The opinion of the court was delivered by: Greenaway, Jr., U.S.D.J.
This matter comes before the Court on a motion by Defendants Division of Youth and Family Services ("DYFS"), Ruth Stagg ("Stagg"), and Robert Sabreen ("Sabreen") (collectively, "Defendants") to dismiss Counts Two and Three of Plaintiff's Complaint in their entirety, and Counts One and Four in part, for failure to state a claim upon which relief can be granted, pursuant to FED. R. CIV. P. 12(b)(6); and on Plaintiff's motion to amend the Complaint, pursuant to FED. R. CIV. P. 15(a).*fn1
For the reasons set forth below, Defendants' motion to dismiss Counts Two and Three of the Complaint in their entirety, will be granted with prejudice, and Defendants' motion to dismiss Counts One and Four of the Complaint in part, will be granted with prejudice. Plaintiff's motion to amend the Complaint will be granted.
Plaintiff Louise Scrutchins ("Plaintiff") is, an African American female, employed by DYFS as a Family Services Specialist since 1988. (Plaintiff's Complaint filed December 14, 2004, attached as Exhibit A to the Declaration of Elizabeth A. Pascal ("Pascal Decl., Ex. A"), at Count One ¶¶ 4, 7.) Plaintiff has a Master's Degree in Social Work. (Pascal Decl., Ex. A, Count One ¶ 4.)
In or about 1993, Plaintiff filed a racial discrimination lawsuit against DYFS in which she complained of several racially discriminatory practices. (Pascal Decl., Ex. A, Count One ¶ 10.)*fn2 From November 1997 to May 2004, Plaintiff applied for and was denied, twenty-four different positions within the DYFS.*fn3 (Pascal Decl., Ex. A, Count One ¶ 8 (a-x.)) Plaintiff alleges that Defendants Stagg and Sabreen were involved in the decision making process for the positions she applied for. (Pascal Decl., Ex. A, Count One ¶ 8.) In or about June 2002, Plaintiff made a complaint of racial discrimination against DYFS (Plaintiff does not indicate to whom this complaint was made). (Pascal Decl., Ex. A, Count One ¶ 11.) According to Plaintiff, since she made her discrimination complaints, Defendants have denied her applications for promotions, denied her the opportunity to leave work at 5:00 p.m. to care for her gravely ill mother, subjected her to disciplinary actions, used a term she found racially offensive, and removed property from her desk. (Pascal Decl., Ex. A, Count One ¶¶ 11, 13-14.)*fn4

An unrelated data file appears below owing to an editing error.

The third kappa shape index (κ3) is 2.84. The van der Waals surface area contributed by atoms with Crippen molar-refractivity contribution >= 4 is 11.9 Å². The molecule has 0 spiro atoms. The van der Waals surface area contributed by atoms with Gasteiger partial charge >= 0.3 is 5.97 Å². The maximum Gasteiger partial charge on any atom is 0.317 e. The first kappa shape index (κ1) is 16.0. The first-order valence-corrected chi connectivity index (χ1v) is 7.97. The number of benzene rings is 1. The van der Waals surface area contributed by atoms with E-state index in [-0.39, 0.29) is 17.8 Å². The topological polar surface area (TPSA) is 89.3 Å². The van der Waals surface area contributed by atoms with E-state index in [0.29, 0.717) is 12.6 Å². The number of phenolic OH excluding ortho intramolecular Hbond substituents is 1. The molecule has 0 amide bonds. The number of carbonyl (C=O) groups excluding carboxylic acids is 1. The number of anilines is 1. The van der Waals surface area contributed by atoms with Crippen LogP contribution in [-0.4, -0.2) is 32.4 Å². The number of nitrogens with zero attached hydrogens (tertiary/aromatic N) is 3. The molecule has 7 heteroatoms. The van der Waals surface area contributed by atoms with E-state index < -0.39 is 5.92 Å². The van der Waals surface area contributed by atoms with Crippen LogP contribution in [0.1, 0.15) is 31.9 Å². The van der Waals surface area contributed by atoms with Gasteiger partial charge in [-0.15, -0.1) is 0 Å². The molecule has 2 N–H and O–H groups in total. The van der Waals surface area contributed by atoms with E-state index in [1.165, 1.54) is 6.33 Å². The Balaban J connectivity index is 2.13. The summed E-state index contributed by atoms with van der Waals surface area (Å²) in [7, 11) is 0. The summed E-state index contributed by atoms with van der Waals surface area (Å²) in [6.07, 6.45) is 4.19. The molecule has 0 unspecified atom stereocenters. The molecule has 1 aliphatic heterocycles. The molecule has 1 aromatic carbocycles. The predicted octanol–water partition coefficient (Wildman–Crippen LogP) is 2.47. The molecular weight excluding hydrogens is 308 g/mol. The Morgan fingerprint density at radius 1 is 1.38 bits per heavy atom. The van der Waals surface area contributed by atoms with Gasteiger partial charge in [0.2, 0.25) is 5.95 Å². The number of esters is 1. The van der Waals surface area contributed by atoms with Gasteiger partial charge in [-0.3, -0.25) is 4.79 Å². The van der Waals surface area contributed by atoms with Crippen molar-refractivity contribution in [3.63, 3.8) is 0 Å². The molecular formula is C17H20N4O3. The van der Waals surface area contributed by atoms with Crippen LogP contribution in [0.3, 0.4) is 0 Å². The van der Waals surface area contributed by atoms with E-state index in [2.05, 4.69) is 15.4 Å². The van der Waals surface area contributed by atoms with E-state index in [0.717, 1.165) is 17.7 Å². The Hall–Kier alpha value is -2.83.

On December 14, 2004, Plaintiff commenced this civil action against Defendants DYFS, Stagg,*fn5 and Sabreen*fn6 in the Superior Court of New Jersey, Essex County. (Pascal Decl., Ex. A, Count One ¶¶ 1-3.) Plaintiff asserts the following claims: race and gender discrimination, and retaliation under the New Jersey Law Against Discrimination ("LAD"), for failure to promote Plaintiff (Count One); breach of contract, and breach of the covenant of good faith and fair dealing (Count Two); State common law tort claims of fraud, deceit, and misrepresentation (Count Three); and violations of 42 U.S.C. §§ 1983 and 1985(3) (Count Four). (See Pascal Decl., Ex. A.)
On February 15, 2005, Defendants timely removed this action, pursuant to 28 U.S.C. §§ 1331 and 1441(b) because Plaintiff's suit involves a federal question; specifically, one of Plaintiff's claims arises under both 42 U.S.C. §§ 1983 and 1985. (Defs.' Notice of Removal dated February 15, 2005 ("Defs.' Removal"), at ¶ 4.) Defendants filed the instant motion to dismiss on May 13, 2005. On May 17, 2005, Plaintiff filed the instant motion to amend the Complaint.